Note: This article appears on the ETFtrends.com Strategist Channel
By Jan Erik Wärneryd
In a previous article [An Introduction to Investing in Sector ETFs] I discussed the importance of considering the long-term relative growth of various industries when evaluating sector ETFs. In this article I will share a bit about how we at Hillswick incorporate shorter-term macro-economic factors into our strategy.
Many equity portfolio managers like to tell investors they focus solely on stock-picking; finding the best companies according to whatever criteria they focus on while disregarding the broader economy. The idea is that this narrow focus at the company level is where the added value lies, since forecasting the economy is difficult and not even economists seem to be very good at it!
At Hillswick, we see this as an opportunity. Since it is likely the market in specific stocks is fairly efficient given all the focus and effort devoted to analyzing them, we seek to add value by incorporating macro-economic views in our sector rotation strategy. Using sector ETFs takes the focus away from individual stocks and allows us to look at the “big picture” and to incorporate both long-term factors such as share of GDP and shorter-term ones such as FED policy and currency moves.
My own background is in Global Macro trading and portfolio management, where strategies are adopted based on expected changes in economic conditions in whatever markets and countries represent opportunities. This perspective comes in handy even when working within the more limited opportunity set of the S&P 500 Index since most large corporations are exposed to global factors.
Among the most obvious global Macro factors to look at are global growth prospects, currency moves, political events and changes in commodity prices. These are all exogenous, or externally driven, factors that have the power to impact the U.S. economy and in particular corporations with international operations and/or significant trade exposure.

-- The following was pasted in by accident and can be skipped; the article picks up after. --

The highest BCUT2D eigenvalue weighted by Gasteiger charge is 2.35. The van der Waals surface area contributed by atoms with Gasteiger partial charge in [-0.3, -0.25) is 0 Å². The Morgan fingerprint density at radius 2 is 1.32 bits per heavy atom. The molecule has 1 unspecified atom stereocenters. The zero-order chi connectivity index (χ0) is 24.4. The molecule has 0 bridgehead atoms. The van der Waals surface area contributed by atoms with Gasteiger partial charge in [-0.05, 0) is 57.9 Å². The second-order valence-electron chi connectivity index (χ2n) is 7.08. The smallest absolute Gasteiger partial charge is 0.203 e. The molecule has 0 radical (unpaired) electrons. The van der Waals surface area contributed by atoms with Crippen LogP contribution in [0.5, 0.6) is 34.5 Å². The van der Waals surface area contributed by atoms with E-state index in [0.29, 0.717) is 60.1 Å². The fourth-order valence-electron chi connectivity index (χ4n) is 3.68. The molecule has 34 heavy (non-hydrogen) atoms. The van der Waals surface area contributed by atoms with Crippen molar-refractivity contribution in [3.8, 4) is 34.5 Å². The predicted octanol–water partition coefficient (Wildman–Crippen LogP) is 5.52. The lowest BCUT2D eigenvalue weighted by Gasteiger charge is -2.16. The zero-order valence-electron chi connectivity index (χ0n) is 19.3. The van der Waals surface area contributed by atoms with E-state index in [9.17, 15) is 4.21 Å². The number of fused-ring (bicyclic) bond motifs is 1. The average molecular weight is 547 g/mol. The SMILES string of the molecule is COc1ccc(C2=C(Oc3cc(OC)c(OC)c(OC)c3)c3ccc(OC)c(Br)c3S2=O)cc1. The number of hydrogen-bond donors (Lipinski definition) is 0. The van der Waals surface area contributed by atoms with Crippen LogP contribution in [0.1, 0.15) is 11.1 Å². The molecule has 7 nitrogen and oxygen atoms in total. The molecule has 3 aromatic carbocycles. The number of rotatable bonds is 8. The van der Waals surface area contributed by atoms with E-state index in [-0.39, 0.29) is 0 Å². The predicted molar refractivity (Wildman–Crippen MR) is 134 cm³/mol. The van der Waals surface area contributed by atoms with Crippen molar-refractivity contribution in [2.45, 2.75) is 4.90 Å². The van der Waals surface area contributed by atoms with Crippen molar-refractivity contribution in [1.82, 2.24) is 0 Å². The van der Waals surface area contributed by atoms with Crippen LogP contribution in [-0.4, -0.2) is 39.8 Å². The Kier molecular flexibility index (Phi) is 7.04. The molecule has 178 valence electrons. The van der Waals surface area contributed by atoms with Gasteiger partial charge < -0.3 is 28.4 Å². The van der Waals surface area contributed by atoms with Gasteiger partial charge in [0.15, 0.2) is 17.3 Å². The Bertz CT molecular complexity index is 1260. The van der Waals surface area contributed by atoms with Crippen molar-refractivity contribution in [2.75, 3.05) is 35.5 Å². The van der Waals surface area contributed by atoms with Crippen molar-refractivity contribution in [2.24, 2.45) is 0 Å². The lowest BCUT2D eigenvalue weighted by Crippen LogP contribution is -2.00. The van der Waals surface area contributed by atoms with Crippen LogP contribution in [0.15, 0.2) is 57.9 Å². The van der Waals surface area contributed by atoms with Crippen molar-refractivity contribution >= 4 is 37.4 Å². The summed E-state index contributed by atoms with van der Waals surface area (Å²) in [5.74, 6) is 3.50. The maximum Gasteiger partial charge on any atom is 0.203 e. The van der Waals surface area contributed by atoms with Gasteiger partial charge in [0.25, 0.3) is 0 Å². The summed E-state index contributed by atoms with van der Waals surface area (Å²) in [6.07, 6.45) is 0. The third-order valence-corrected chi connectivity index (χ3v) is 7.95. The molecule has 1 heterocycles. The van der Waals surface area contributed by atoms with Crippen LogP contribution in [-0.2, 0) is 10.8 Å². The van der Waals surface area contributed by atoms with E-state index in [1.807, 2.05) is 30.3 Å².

Currency moves, for example, impact prices received and paid for exports and imports (transaction exposure) and the relative competitiveness of one country versus another. They also impact the value of a company’s assets abroad (translation exposure). If the U.S. Dollar increases in value versus other currencies, U.S. based exporters receive fewer Dollars when exchanging their foreign currency income whereas importers to the U.S. benefit from lower prices. Since U.S. corporations have significant holdings of foreign assets, there is a negative balance sheet effect when translating the value of these holdings back to U.S. Dollars if the Dollar strengthens.
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When looking at how the S&P 500 Index is impacted by currency exposure a few sectors stand out; Industrials and Health Care (Drug Companies) for example, have high foreign exposure whereas Utilities and Real Estate do not.
On a side note, the Energy sector may be the sector that has the highest negative correlation with the USD, but that effect may be through the price of oil rather than through the USD directly; the price of oil tends to fall when the USD is strong and vice versa.
Interest rates are another factor that can have a significant impact on relative sector performance. For example, Utilities are frequently bought as a bond alternative, where the focus is on the dividend yield. Higher interest rates will impact the Utilities sector negatively the same way that bonds decline in value when rates go up.
Where to start
As a general rule, the starting point for incorporating macroeconomic views should be a view of how the Global economy may look over the next few quarters. As always, when you link sector performance to the economic outlook you run the risk of “being late to the party” – the market may have already priced in the scenario you see unfolding.
A better approach to using macroeconomic views to inform your investment strategy, and one we use at Hillswick, is to build an independent economic outlook and then contrast it with what the market is already expecting. By studying imbedded pricing we can determine the risk premium between “our” outlook and the implied market forecast and aim to determine what is already “priced in” to the market. If the premium is large enough, we will then position ourselves to take advantage. This approach avoids getting trapped in consensus positions with little upside potential.